Tuesday, October 7, 2008
I’m often asked to recommend foreign films that aren’t so, well, foreign. These people have bravely dipped their toes into the cinematic waters of France or Germany or Japan and have found them a bit too cold. Plus, they’ve been faced with just too darn much subtitle reading to justify the work of figuring things out. I can name a few foreign films that will have me scratching my head to my grave. Then again, I’ll never figure out something like Transformers from the United States either.
I have a great track record for setting people down a more enjoyable path with selections like Italy’s The Bicycle Thieves and Iran’s Children of Heaven, both deeply moving films especially in these recessionary times. I can now whole-heartedly recommend China’s Blind Shaft which is also deeply relevant today.
The story centers on two men who have hit upon a perfectly lucrative occupation in times of great economic hardship. They meet some sad-sack in the streets, convince him to pretend to be a relative, and get employed together in a coal mine. Then, when opportunity strikes, they kill the sad-sack, make it look like an accident, and extort money from the mine owners to keep it quiet.
The film opens in the middle of things. We are watching some characters that we know about as well as the hundreds of people we pass in a mall during our travels to a distant city. They are starting a day’s work in a mine and head down the shaft together, into the dark. The camera settles on three men as they spend time digging and scraping away at the rock and joking about the quality of one man’s love life back home, just another day at the office. Then, with merciless speed and precision, two of the men kill the third, drag his body deeper into the darkness, and fake a mine shaft collapse.
The suddenness of the event leaves us momentarily in shock. It feels like the rug has been pulled out before we even had a chance to stand upon it. The rest of the film fills in the blanks. Who are these two men and why has the film privileged such a vicious act as our introduction to their behavior?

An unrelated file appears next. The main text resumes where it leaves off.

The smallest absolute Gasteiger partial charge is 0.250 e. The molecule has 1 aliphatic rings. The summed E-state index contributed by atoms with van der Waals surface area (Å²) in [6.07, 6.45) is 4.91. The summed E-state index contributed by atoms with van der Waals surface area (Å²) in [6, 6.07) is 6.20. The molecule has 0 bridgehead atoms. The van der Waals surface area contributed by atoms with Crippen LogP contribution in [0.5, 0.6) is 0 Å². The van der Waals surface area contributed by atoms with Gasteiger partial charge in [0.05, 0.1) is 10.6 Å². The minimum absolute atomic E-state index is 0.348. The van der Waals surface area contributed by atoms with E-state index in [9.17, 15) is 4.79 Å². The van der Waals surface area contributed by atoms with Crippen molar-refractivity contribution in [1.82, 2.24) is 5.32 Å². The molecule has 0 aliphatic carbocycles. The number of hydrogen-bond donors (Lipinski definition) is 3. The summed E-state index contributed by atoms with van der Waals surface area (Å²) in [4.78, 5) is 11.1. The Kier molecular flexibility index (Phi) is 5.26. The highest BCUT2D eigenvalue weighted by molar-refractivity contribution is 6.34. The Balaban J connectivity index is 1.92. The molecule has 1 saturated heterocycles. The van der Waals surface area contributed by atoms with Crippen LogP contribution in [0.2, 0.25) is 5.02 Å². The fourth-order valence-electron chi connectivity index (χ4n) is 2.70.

After the murder, we observe them as they con the management, flush their dead “relative’s” ashes down the toilet, fill their bellies with stew, and wander about streets strewn with the unemployed, eventually passing some time with a couple prostitutes. They seem sadly, pathetically aimless. They are trapped in a never-ending cycle of entrepreneurial ingenuity gone sour and distractedly pass the time between scores like junkies lounging about between fixes.
All of the other faces in the streets seem just as sad, just as desperate. They’re like Oklahoma migrants begging for work – any work at all – in The Grapes of Wrath and turning the other cheek repeatedly as one employer after another takes advantage of them. And out of this sea of the desolate emerges a naïve young man, the innocent player in the next round of the mine shaft con game.
The bulk of the film follows our two entrepreneurs as they draw this young man into their plot and set the stage for a repeat of the film’s opening scene. Only this time, after who knows how many times their plan has gone right, things instead go left and one of the men finally sees light at the end of what has always been a blind shaft, at least for a moment.